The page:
Last week, the tireless Norman Lebrecht posted on his blog that yet another young Venezuelan conductor has gotten a European orchestral post: Christian Vasquez is going to the Stavanger Symphony Orchestra in Norway. Vasquez is another product of the El Sistema training system that spawned Gustavo Dudamel; and El Sistema and Dudamel are among the most hallowed names in the classical music world these days, evoking the ever-popular idea of making the world better through classical music on the one hand, and young star power on the other.

For conductors, is tyranny a thing of the past? In this podcast, Norman Lebrecht, Jesse Rosen, and I discuss autocratic conductors with Naomi Lewin on WQXR.

Dudamel is in a long tradition of charismatic youngsters from around the globe. Leonard Bernstein, Wolfgang Sawallisch, Sergiu Celibidache, Zubin Mehta are just a few of the many artists who began young and went on to big careers -- though not all to the kind of greatness predicted for them. The difficult thing about evaluating even the most gifted young conductors is trying to predict how their particular blends of technical skills and musicianship and charisma may or may not play out as they mature.

The conducting competition at Besançon, France, as presented by Arte.

So what does one look for in a young conductor? I had ample opportunity to ponder this question in September as a member of the jury of the 52nd international young conductors competition in Besançon, France, winnowing down a group of 19 finalists (selected from more than 230 candidates in four preliminary rounds) through five rounds of competition to a single winner. Yuki Kakiuchi, age 30, from Japan, won the prize, which includes 12,000 Euros and conducting engagements with a number of orchestras.

A competition, of course, is an artificial situation. An active conductor is seldom judged on a mere 12 minutes of music (as the first-round finalists were at Besançon), or asked to play a cross-section of the repertory, from Beethoven to opera to the world premiere of a new work, in a few days. This competition was a decathlon rather than a single event; and no one is equally good in all areas. Listening to the same pieces played again and again (in itself a fantastic exercise in focus), the jury members were all faced with the same existential questions. How do you rate the candidate who is exceptional in some repertory but subpar in others against one who is quite good at everything but never stands out? Do you advance a candidate who has a lot to say as an artist but whose technical abilities are shaky, at the expense of one with supreme technical command but little personality? Can you predict, based on a single performance, how someone will emerge in another, longer hearing?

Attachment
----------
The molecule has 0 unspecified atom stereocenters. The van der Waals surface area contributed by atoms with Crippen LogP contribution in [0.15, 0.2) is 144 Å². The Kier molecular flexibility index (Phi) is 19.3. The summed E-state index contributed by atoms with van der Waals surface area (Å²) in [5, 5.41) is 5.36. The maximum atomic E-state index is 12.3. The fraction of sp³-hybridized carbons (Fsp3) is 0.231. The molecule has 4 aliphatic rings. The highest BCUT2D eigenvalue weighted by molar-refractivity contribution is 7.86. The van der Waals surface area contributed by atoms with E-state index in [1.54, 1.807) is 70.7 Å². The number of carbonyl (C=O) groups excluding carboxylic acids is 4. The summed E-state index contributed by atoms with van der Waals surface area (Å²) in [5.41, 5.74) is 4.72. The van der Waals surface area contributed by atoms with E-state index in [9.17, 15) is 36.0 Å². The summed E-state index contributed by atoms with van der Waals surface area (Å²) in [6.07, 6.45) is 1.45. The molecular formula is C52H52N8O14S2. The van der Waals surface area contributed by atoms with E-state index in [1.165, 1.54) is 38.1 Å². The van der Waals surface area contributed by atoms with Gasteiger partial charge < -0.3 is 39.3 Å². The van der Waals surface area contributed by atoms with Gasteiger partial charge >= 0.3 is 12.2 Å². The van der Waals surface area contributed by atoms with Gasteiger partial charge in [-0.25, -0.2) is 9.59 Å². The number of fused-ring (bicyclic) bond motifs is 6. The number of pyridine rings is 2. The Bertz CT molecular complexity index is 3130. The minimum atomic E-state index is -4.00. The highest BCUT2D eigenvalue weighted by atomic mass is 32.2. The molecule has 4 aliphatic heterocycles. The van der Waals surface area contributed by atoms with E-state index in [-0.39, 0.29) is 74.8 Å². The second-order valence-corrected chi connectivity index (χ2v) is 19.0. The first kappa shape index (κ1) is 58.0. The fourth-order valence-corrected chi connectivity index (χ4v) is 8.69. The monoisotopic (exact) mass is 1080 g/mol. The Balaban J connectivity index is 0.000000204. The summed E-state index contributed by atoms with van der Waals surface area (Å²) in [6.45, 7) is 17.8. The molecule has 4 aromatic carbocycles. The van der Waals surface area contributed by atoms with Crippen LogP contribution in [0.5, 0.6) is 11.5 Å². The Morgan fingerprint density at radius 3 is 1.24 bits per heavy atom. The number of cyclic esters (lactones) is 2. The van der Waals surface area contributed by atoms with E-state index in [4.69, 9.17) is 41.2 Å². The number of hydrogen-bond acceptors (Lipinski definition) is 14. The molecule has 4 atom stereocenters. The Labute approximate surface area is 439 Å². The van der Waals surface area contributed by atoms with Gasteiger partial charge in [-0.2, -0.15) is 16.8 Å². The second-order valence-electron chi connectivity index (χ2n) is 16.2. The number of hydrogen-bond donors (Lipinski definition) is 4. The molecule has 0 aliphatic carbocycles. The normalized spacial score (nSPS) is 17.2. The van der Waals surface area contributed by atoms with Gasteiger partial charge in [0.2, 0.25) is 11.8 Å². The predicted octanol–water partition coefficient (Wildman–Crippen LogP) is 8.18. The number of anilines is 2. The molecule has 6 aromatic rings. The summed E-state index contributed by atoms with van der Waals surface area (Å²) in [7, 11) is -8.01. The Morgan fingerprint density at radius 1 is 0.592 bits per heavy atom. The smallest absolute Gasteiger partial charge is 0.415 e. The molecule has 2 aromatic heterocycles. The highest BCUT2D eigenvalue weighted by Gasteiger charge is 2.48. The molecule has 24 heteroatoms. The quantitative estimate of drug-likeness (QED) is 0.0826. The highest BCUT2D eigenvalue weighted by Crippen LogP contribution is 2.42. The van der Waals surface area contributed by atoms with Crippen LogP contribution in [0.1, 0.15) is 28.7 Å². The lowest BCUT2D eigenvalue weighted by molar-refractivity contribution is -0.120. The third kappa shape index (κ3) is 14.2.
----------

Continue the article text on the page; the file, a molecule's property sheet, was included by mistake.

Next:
The situation may be artificial, but the questions aren’t artificial at all. In fact, they’re the questions that orchestras are asking themselves all the time. Do you want a music director who offers passion and conviction at the expense of technical finesse (like Christoph Eschenbach)? Is it better to offer outstanding music-making and musicianship (like Yuri Temirkanov) or outstanding communication skills (like Marin Alsop)? Can charisma outweigh technique? Should you listen to the audience’s response, even if they respond to different factors than musicians might? (At Besançon, the audience vote went to the Greek conductor Stamatia Karampini, who at her best was an arresting artistic presence on the podium.)

Artificial or no, the competition did mirror, in microcosm, the grind of a conductor’s life: the constant pressure to be great, even in repertoire outside your comfort zone; the challenges of communicating with the orchestra (including dealing with a player who doesn’t hold much stock in your approach); the vagaries of a rehearsal process that can sometimes, in refining the music, also turn down the flame of inspiration until the performance is an anticlimax.

It also offered the model of overnight success that audiences (and editors) so love: after all the hard work, a single winner is crowned, and a young artist is thrust into the spotlight. The big break of the talented young artist is the stuff of legend: Bernstein jumps in and leads the New York Philharmonic, and a star is born. The winner at Besançon this year, Kakiuchi, won because he rose to the challenge and brought his A game at just the right moment.

But overnight success is a myth even for competition winners: the grind of the competition is a better measure of success than the glowing single performance. Success in the orchestra world is the result of years of work at places like the Stavanger Symphony. Some past Besançon winners have ended up in prominent posts with name recognition, like resident conductor of the Los Angeles Philharmonic (Lionel Bringuier); others are working conductors who aren’t established on the big-time international circuit, like the general music director of the Regensburg Opera, Tetsuro Ban.

The other competition myth is that the best musician will make the best conductor -- something that, in today’s orchestral world, is less and less true as leaders are called on to be charismatic communicators not only with their musicians, but with their communities (something Jesse Rosen, Norman Lebrecht, and I discuss in the WQXR podcast linked above). In the end, there’s no better measure than a great performance. What “performance” means, today, remains open to question.